Jason Gilliland receives Award for Scholarly Distinction in Geography

June 20, 2022

Jason Gilliland, Professor in the Department of Geography & EnvironmentThe Canadian Association of Geographers has awarded Jason Gilliland with the Award for Scholarly Distinction in Geography. The award recognizes a member of the CAG for outstanding scholarly work in geography either in the form of sustained contributions over many years or as a single major research contribution.

Gilliland is a Professor in the Department of Geography & Environment, with cross-appointments in the Department of Paediatrics, School of Health Studies, and Department of Epidemiology & Biostatistics. He is also Director of Western’s Urban Development Program and a Scientist with the Children’s Health Research Institute and Lawson Health Research Institute.

He applies geo-spatial analysis to questions of health and well-being, including researching how the physical environment and social environment influence health, as well as local economic development. His work has been cited more than 7,900 times, and he has an H-index of 46. Nearly two-thirds of the citations have been in the past 5 years, demonstrating a growing recognition of his work in these fields.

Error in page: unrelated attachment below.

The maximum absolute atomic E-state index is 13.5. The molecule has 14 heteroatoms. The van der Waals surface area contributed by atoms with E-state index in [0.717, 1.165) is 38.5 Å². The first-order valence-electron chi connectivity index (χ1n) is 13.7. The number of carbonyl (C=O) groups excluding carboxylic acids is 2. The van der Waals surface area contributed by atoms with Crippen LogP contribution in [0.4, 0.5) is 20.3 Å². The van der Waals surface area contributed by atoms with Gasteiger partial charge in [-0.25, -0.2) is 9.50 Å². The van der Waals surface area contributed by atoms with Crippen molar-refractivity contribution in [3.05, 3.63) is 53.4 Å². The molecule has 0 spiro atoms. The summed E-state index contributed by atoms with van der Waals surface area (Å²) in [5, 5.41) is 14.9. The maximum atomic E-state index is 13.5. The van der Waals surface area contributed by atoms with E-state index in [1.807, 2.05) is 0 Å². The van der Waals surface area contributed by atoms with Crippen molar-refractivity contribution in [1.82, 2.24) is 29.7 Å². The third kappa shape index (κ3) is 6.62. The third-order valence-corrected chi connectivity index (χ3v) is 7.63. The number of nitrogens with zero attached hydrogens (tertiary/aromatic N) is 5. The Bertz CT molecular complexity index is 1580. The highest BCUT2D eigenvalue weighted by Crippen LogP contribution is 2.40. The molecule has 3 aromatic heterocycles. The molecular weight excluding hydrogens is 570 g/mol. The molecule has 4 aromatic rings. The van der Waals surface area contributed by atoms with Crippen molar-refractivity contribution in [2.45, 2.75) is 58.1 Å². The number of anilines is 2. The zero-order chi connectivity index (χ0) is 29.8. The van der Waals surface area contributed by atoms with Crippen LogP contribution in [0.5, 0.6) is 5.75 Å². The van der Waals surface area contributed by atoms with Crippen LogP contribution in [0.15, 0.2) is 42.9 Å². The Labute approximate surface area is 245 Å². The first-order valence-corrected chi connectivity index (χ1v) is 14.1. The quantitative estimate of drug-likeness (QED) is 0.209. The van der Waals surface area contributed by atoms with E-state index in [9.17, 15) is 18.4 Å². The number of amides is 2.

Gilliland is honoured to receive the award, especially at his current stage in his career. “If they had mentioned they were going to nominate me, I may have said, ‘you should wait 10 years’,” he said.

He is also Director of the Human Environments Analysis Laboratory (HEAL), a multi-disciplinary research and training centre at Western which develops and connects researchers to create, disseminate, and mobilize knowledge for making healthy, thriving communities. His work extends beyond the academic, and he is focused on community engaged research, and in skills development for graduate students. Gilliland noted that most of his publications involve graduate students as co-authors.

“This award is not a solo award,” he said, “I think it recognizes all the work of HEAL.”

Since 2003, HEAL has hired nearly 1,000 people – students at the graduate, undergraduate and high school level – to conduct research and learn, and has worked with close to 200 community organizations. HEAL, Gilliland said, has created something different than traditional labs, with a focus on community projects with impactful outputs.

Gilliland, and HEAL, are currently involved in a wide variety of projects focused on health and the environment, including ‘Park Seek’ a project looking at the accessibility and quality of parks across Canada, two projects focused on youth vaping, ‘QuaranTEENing’, a study of how COVID has impacted mental health among teens, and projects focused on food waste and food availability.

“Our work sometimes leads to academic publications, which are highly cited, and sometimes it builds connections with community members,” he said. “I know my work is being used, making a difference in policies, programs and practices. That, to me, is the biggest impact, knowing that we are making community impact.”